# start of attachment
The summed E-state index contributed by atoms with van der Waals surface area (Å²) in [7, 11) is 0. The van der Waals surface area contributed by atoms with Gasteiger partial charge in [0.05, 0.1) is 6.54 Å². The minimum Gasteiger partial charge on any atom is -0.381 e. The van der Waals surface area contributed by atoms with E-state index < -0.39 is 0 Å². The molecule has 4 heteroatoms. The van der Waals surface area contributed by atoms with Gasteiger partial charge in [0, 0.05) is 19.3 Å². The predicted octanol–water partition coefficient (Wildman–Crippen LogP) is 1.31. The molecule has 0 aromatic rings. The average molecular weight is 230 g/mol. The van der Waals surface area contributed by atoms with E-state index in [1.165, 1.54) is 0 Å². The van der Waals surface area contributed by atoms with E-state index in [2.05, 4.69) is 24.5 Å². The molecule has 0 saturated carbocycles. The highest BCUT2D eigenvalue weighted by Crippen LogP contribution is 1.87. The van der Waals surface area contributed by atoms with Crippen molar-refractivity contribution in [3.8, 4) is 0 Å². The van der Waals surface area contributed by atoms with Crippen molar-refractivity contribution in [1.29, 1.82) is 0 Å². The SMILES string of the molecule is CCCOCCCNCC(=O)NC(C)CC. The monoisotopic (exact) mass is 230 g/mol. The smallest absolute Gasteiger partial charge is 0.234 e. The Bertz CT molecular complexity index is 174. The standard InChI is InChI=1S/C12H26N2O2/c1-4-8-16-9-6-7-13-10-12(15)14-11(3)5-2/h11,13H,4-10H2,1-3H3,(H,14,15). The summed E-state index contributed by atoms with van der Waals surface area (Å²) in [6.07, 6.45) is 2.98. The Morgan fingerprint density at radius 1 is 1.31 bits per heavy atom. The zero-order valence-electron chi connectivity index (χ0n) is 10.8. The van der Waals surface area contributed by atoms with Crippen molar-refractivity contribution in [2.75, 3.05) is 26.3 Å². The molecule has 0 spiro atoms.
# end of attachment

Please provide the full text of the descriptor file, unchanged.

The summed E-state index contributed by atoms with van der Waals surface area (Å²) in [7, 11) is 0. The van der Waals surface area contributed by atoms with Gasteiger partial charge in [0.05, 0.1) is 6.54 Å². The minimum Gasteiger partial charge on any atom is -0.381 e. The van der Waals surface area contributed by atoms with E-state index < -0.39 is 0 Å². The molecule has 4 heteroatoms. The van der Waals surface area contributed by atoms with Gasteiger partial charge in [0, 0.05) is 19.3 Å². The predicted octanol–water partition coefficient (Wildman–Crippen LogP) is 1.31. The molecule has 0 aromatic rings. The average molecular weight is 230 g/mol. The van der Waals surface area contributed by atoms with E-state index in [1.165, 1.54) is 0 Å². The van der Waals surface area contributed by atoms with E-state index in [2.05, 4.69) is 24.5 Å². The molecule has 0 saturated carbocycles. The highest BCUT2D eigenvalue weighted by Crippen LogP contribution is 1.87. The van der Waals surface area contributed by atoms with Crippen molar-refractivity contribution in [3.8, 4) is 0 Å². The van der Waals surface area contributed by atoms with Crippen molar-refractivity contribution in [1.29, 1.82) is 0 Å². The SMILES string of the molecule is CCCOCCCNCC(=O)NC(C)CC. The monoisotopic (exact) mass is 230 g/mol. The smallest absolute Gasteiger partial charge is 0.234 e. The Bertz CT molecular complexity index is 174. The standard InChI is InChI=1S/C12H26N2O2/c1-4-8-16-9-6-7-13-10-12(15)14-11(3)5-2/h11,13H,4-10H2,1-3H3,(H,14,15). The summed E-state index contributed by atoms with van der Waals surface area (Å²) in [6.07, 6.45) is 2.98. The Morgan fingerprint density at radius 1 is 1.31 bits per heavy atom. The zero-order valence-electron chi connectivity index (χ0n) is 10.8. The van der Waals surface area contributed by atoms with Crippen molar-refractivity contribution in [2.75, 3.05) is 26.3 Å². The molecule has 0 spiro atoms.